This is the Ralph Lauren sweater I found at the thrift store last weekend. There’s a sort of nerdy glee that comes with the willful destruction of an expensive designer sweater.
80% Merino Wool, 13% Mohair, and 7% Nylon. It’s not felted, but it is extremely fuzzy and soft. The uberfuzziness is making the unraveling into slow work since fuzz likes to grab onto fuzz. It’s kind of like trying to unravel yarn made of velcro. But it’s all coming out in nice, long pieces of this gorgeous fuzzy yarn, so the extra effort has been totally worth it. Besides, it keeps me busy while I’m running through a Downton Abbey marathon (thank you, Amazon Prime!)
So far I’ve only unraveled the cowl, and it’s becoming clear that I’m going to get a crap-ton of yarn out of it.
Yes, “crap-ton” is a technical term. Highly technical.
Anyway, I’m going to wind up with a lot of fingering-weight yarn in this ultra fuzzy merino/mohair blend. Clearly it’s begging to be dyed. I’m thinking at least some of it will be done with a modified version of the ice cube method – dye a base color in the crockpot first, then use the ice cubes to paint on different shades, and possibly finish with an overdye pass to deepen or tone down as needed.
As to color, I’m thinking shades of green. Because clearly I don’t have enough green yarn. What about those seven unused cakes of Berroco pea soup mix fingering hanging out in my stash, you ask? Obviously those don’t count.
I’ve been intrigued by the idea of unraveling old sweaters to reclaim the yarn for other projects for awhile now. And with my plans to attempt yarn dyeing in the near future, the two notions seem to dovetail nicely. What better thing than to unravel a thrift store sweater, dye it, and then make into a very cool, completely different object?
So yesterday morning I took a box of old clothes to Unique Thrift Store. Of course, it was just an excuse to go dig through the sweaters. I came away with five, four of which are dyeable with labels like Banana Republic, Express and even a super soft Ralph Lauren angora. The fifth is a soft, dark mottled acrylic that I can’t dye since it’s not an animal fiber. I just liked the yarn. Those five sweaters cost me a whopping $15. I figure that for $3 a pop, I don’t really care if my initial attempts at unraveling are complete disasters.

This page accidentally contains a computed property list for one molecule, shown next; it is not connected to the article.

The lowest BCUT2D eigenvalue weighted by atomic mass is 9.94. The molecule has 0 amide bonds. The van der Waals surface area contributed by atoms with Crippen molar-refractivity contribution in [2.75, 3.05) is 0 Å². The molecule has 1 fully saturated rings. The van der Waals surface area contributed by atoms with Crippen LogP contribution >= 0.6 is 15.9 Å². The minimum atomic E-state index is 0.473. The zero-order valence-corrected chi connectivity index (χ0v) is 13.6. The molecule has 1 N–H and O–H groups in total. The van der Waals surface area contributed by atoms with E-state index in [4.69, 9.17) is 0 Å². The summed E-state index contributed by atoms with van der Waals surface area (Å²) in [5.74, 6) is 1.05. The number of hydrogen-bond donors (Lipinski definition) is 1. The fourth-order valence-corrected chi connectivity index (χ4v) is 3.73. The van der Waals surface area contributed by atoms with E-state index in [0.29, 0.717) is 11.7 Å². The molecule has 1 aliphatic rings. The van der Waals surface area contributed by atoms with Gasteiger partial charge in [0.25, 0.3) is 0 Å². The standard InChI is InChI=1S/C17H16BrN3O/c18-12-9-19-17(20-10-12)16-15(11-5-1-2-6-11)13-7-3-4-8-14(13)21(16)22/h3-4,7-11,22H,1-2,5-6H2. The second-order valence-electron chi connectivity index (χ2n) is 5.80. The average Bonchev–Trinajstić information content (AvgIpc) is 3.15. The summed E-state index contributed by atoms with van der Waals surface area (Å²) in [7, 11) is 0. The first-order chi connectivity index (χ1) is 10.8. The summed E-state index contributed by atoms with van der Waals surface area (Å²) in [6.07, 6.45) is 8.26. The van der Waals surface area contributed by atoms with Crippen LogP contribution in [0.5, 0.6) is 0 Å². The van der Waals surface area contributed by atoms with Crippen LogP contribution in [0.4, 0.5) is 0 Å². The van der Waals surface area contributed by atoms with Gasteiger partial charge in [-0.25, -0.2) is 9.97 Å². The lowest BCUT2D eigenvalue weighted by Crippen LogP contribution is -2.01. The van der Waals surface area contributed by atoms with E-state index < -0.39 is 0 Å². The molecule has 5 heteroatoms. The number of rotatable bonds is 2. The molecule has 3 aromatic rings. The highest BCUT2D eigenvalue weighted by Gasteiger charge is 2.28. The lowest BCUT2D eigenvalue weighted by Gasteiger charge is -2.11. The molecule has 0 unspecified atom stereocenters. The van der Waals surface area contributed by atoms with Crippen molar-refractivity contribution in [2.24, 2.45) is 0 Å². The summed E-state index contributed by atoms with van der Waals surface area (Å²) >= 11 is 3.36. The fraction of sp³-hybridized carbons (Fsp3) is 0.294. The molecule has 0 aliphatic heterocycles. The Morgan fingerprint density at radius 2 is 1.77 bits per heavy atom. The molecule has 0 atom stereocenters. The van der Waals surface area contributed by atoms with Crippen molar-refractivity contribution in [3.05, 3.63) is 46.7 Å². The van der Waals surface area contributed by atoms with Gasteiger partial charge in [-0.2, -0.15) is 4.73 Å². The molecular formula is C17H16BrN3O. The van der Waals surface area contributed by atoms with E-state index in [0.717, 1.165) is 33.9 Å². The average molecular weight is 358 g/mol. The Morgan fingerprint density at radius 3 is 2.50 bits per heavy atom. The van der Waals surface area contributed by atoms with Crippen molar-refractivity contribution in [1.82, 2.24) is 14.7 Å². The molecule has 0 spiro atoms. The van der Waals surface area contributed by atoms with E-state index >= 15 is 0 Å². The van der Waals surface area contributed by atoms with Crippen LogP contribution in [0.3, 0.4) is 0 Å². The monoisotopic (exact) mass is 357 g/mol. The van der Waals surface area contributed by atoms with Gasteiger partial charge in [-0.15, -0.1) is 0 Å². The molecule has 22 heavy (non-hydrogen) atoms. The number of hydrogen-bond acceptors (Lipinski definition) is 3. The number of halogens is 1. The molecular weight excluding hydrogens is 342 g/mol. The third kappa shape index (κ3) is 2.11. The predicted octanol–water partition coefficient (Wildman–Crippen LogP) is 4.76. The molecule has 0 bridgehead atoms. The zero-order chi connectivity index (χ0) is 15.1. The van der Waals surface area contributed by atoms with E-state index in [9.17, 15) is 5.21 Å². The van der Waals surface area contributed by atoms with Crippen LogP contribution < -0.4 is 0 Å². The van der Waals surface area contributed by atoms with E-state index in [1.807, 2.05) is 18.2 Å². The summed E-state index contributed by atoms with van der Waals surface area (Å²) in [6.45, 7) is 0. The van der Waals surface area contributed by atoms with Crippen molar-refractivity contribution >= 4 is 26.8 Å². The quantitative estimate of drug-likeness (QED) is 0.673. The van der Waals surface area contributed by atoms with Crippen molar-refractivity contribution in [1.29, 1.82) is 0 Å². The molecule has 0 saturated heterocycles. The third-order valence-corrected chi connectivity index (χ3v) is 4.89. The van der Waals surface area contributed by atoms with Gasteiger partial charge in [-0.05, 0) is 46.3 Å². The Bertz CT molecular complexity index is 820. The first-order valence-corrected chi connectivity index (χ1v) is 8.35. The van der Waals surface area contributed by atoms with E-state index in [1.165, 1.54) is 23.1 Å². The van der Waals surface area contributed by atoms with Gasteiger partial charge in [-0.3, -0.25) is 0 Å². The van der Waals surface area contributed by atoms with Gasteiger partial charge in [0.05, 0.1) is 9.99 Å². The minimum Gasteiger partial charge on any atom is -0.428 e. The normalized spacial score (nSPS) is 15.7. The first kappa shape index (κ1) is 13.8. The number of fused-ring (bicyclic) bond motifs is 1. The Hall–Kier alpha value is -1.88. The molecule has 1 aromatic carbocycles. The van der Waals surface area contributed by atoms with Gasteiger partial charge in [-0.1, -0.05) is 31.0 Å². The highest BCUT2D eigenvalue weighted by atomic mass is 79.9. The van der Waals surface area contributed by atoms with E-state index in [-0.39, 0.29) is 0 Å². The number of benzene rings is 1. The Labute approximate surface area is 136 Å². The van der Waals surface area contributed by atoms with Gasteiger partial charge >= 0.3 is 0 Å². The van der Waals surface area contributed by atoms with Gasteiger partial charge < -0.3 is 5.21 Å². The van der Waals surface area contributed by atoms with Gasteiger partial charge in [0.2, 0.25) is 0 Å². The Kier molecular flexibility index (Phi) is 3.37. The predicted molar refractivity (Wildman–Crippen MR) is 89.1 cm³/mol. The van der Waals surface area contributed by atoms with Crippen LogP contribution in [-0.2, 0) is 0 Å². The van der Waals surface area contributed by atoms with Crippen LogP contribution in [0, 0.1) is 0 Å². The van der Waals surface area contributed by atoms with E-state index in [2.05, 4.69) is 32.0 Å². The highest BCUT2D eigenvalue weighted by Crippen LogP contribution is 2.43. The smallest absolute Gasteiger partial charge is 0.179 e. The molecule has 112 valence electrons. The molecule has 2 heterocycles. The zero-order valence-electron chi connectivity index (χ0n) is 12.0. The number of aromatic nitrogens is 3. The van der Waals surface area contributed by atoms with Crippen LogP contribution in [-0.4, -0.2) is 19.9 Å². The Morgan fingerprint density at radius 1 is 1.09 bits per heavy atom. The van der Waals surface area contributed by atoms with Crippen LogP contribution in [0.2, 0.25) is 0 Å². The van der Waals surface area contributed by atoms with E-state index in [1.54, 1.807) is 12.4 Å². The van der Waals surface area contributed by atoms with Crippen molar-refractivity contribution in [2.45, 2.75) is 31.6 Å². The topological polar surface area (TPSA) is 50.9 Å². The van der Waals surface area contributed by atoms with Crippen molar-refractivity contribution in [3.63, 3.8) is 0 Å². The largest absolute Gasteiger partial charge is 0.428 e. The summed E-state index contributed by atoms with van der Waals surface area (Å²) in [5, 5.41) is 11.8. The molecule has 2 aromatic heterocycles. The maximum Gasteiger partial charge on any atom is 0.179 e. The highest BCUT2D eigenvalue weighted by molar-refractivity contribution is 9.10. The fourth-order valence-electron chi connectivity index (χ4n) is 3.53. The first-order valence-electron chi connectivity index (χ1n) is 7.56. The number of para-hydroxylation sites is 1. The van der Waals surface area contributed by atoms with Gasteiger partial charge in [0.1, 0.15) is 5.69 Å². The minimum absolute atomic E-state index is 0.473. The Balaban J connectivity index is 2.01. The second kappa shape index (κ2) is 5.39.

Of course, I couldn’t resist ripping into one of them right away. I was so excited that I forgot to take a “before” photo, but it wasn’t anything special. It was an off-white chunky 100% merino wool cardigan with a few cables on the front. What I thought was a bulky yarn turned out to be three strands of what looks to be fingering weight yarn held together, which probably was not ideal for my first attempt at unraveling a sweater, but in the end I wound up with five hanks of soft but very kinked, 3-ply super bulky merino.
Here’s a closer shot of a single hank.
Basically, I wound these into balls as I pulled the yarn out of the sweater, then wheeled it onto my swift, which was attached to the back of a chair so that it ran kind of like a ferris wheel. Tied it off in three places to keep it from getting tangled, twisted them all up and voila.
Later, I soaked them in a dish soap solution, then let them hang dry to get the kinks out:
Yes, those are canned goods that I’m using for weights. (And no, I haven’t taken down my Christmas stockings yet. Shut up.) Once they’re straight and dry, they’ll be twisted back up into hanks until I’m ready to dye them.
I’m hoping I can accomplish something a bit like this yarn by tilly4u on Ravelry. It was done entirely with Kool-Aid and food coloring. Gorgeous.
If you’re interested in how to unravel sweaters to recycle the yarn, check out these great tutorials:
How to Unravel a Sweater to Recycle Yarn by Neauveau Fiber Art
How to Recycle Yarn from a Thrift Store Sweater by Craftstylish